Two non-voting members of the Federal Reserve Board of Governors have broken a long-standing taboo against wading into politics by publicly talking about how election-year considerations affect the decisions of U.S. central bankers.
The comments, one by Boston Fed President Eric Rosengren and the other by Dallas Fed President Richard Fisher, appeared in two interviews printed this week that were apparently conducted months ago, and both seem to espouse the Kafkaesque logic that, in order to be seen as apolitical, U.S. central bankers are carefully considering the political undertones their decisions might be seen as carrying.
The first published comments came from Rosengren who responded to a question from The Boston Globe about how political schedule considerations affect Fed decision-making by saying, "We don't get to pick the timing of a global slowdown."
Rosengren's point was that political considerations shouldn't be dictating policy making.
"If there's a slowdown and you have an independent central bank, the appropriate response is to act. I think that's exactly what we should do," he told the Globe.
But some market-watchers read that as a plea to fellow central bankers. Tim Duy, an economist at the University of Oregon who runs a highly influential blog, "Fed Watch," about Fed policy -- and is an advocate of further stimulative action -- was quoted in The Economist stating Rosengren's comments were clearly referring to the election.
"That would be fine to say internally. But to say that externally, to pull back the curtain and say, 'They're doing this for the election,' I think is a shift and reflects his level of frustration," Duy told the London newspaper.
Duy was criticized for stretching his interpretation, mentioning the election when Rosengren hadn't, but the criticism didn't hold for long.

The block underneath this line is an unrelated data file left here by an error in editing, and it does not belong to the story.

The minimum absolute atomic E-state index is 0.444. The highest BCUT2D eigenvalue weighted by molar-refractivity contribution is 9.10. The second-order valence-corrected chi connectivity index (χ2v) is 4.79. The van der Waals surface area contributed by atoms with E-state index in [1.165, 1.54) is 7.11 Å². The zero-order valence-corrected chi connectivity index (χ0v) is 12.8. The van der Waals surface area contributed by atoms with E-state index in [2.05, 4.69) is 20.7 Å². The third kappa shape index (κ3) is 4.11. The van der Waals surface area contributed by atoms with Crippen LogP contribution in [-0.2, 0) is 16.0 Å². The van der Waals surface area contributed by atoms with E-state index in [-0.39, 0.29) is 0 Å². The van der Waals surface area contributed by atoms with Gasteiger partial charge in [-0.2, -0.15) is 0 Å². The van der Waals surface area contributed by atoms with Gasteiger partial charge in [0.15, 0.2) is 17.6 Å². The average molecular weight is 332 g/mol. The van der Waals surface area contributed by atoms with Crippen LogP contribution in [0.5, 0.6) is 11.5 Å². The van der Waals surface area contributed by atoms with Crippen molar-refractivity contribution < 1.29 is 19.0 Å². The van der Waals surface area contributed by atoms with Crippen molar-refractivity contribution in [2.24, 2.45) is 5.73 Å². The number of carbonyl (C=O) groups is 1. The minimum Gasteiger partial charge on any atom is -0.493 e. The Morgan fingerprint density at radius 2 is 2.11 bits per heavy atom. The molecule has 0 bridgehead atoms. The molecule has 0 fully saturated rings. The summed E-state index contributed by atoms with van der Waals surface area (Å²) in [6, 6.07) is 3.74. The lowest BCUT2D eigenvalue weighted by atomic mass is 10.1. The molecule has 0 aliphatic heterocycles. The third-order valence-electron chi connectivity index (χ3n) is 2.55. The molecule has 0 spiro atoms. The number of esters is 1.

Tuesday, in revealing another interview done months ago, this one with Fisher, Reuters wrote the bank head had told them the Fed was concerned it had to "guard against any misimpressions" that it was being led by political motivations.
"I'm afraid that as we get closer to election season, that people in the marketplace or elsewhere might draw that conclusion, and it might come back to haunt us," Fisher is quoted as saying. "I don't think this should inhibit a decision if it's a right decision," he added, "but I wouldn't want to see this torque up the political tension that surrounds the central bank."
For months, pundits have been speculating that there is a disconnect between Federal Reserve statements, which indicate the bank is aware of the continuing weakness in the labor market, and its actions, which have stayed away from massive stimulative moves.
Paul Krugman, a Nobel Prize-winning economist who blogs for the New York Times -- and is also an advocate of further loosening monetary policy -- recently crystallized opinions in this regard noting that "the Fed is afraid to do its job, for fear of being accused of helping Obama."
And indeed, none other than the presumptive Republican Presidential nominee, Mitt Romney, seemed to fan the fire underlying this view recently, reportedly saying in a yet-to-be-aired CNN interview that it would be his policy preference for the central bank to back away from further action.